Energy Saving Advice – Energy Performance Certificate (EPC) follow up Works
Have you received an EPC (Energy Performance Certificate) and now wish to improve your energy efficiency? We use thermal imaging to establish where you are losing the most amount of heat, and then put together a report on the most cost-effective ways to retain heat energy. Some companies will try and sell you external wall insulation, new windows (triple glazing), and even a new heating system. We won’t. We won’t try and sell you anything except the service to work out what is best for you. We will explain why it is best for you over the alternative options, and we will produce a list of things you can do to retain heat energy, starting from free things, working up to those more expensive. Our energy saving advice will be exactly what you need to ensure your heating bills can be brought down as low as possible.
Heat Energy Saving Advice
We will tailor our energy saving advice report for your specific property’s needs. Whilst simple regular advice can be issued generically, we really do go into depth and explain how this can be achieved to your property.
Generic energy saving advice may consist of a list of basic general steps you could take to reduce the amount of energy that you’re using and lower your utility bills:
- Turn down your thermostat to 68 degrees. For every degree you lower your heat in the 60-degree to 70-degree range, you’ll save up to 5 percent on heating costs (depending upon your supplier and their rates).
- (this isn’t really about your house itself but it is true at a basic level) Wear warm clothing and set your thermostat to 68 degrees or lower during the day and evening, health permitting. Set the thermostat back to 55 degrees or off at night or when leaving home for an extended time, saving 5-20 percent of your heating costs (heat pumps should only be set back 2 degrees to prevent unneeded use of backup strip heating).
- Replace or clean furnace filters. Dirty filters restrict airflow and increase energy use.
- Reduce hot water temperature. Set your water heater to the “normal” setting or 120-degrees Fahrenheit, unless the owner’s manual for your dishwasher requires a higher setting. Savings are 7-11 percent of water heating costs.
- Seal up the energy inefficient leaks (we will find these with thermal imaging). Caulk or silicone leaks around windows and doors. Look for places where you have pipes, vents or electrical conduits that go through the wall, ceiling or floor. Check the bathroom, underneath the kitchen sink, pipes inside a closet, etc. If you find a gap at the point where the pipe or vents passes through the wall; seal it up. Your local DIY shop should have products to close the larger gaps.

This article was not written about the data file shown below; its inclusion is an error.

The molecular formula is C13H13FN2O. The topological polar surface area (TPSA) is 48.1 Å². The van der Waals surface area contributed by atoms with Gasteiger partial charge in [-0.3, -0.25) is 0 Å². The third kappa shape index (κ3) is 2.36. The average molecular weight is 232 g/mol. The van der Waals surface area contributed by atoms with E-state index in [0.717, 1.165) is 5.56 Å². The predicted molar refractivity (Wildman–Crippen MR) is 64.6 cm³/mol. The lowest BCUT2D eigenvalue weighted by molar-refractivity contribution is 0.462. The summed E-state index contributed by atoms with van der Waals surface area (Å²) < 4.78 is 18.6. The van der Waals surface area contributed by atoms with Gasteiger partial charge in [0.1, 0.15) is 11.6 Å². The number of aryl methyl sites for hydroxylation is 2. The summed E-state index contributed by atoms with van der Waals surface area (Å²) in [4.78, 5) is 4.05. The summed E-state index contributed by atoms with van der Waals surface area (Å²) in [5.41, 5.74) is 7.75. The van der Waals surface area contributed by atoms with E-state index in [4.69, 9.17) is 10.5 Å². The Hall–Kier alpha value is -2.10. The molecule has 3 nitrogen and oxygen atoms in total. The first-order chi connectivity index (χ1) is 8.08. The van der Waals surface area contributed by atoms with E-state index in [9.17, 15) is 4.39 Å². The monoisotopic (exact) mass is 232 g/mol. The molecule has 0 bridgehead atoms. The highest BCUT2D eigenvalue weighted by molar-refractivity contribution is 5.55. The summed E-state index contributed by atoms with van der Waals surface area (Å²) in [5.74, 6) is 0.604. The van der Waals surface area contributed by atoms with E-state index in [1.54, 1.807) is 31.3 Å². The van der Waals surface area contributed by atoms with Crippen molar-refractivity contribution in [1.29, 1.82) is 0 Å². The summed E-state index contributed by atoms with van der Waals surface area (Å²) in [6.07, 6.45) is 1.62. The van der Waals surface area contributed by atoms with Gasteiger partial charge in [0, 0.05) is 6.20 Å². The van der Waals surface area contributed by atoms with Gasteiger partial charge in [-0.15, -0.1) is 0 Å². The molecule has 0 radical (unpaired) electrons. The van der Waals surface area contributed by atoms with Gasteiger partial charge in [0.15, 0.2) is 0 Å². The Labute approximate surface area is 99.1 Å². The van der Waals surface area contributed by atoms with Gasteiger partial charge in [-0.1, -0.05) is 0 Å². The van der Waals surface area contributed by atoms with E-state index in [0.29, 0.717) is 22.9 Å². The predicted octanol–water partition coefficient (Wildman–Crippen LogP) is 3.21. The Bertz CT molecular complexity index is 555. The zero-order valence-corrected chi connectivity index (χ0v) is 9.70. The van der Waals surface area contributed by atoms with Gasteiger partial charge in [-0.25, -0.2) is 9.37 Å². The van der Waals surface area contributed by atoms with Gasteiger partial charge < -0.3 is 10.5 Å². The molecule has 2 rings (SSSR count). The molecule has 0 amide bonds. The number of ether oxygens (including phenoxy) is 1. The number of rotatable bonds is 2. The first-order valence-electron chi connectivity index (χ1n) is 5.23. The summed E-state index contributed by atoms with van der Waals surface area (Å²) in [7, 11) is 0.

- Consider replacing your old gas appliances with more energy efficient systems.
Simple stuff but we have SO VERY MANY MORE TIPS AND ENERGY SAVING TECHNIQUES – you will find that we can offer you lots of cheap or even free ideas that are so very easy to implement, and will immediatly improve the property’s energy efficiency. Contact us today! 0845 003 5394
Thermal Imaging for Energy Saving Advice Assistance
We use thermal imaging to locate:
• Thermal Bridging • Air Leakage/ Energy Loss • Discontinuous Insulation • Water Ingress • Air Infiltration • Structural Defects
These can all be points where energy inefficiency occurs, and thermal imaging highlights this for us.
When reviewing the following thermal images, a general rule is that the darker colours represent colder or damper surfaces, and the lighter colours represent hotter or drier surfaces. Internally, where darker colours are observed in the thermal images, these represent areas where heat energy may be being lost a higher rate comparable to areas of brighter colour in the same image. Externally, where darker colours are observed in the thermal images, these represent areas where heat energy may be being lost a lower rate comparable to areas of brighter colour in the same image. Where one material has a higher density than another, it is often a better conductor of energy and therefore energy may pass through areas that are shown in darker colours at faster rates; accordingly damper/ darker areas may take longer to warm up. These differences in density and energy transfer provide us with patterns observable using thermal imaging. In the following thermal images, we are particularly interested in the darker colours internally, and brighter colours externally. Darker colours observed internally may represent areas through which energy passes at a greater rate than areas shown as brighter in the same image – these show us points of elevated energy loss and help us provide you with energy saving advice.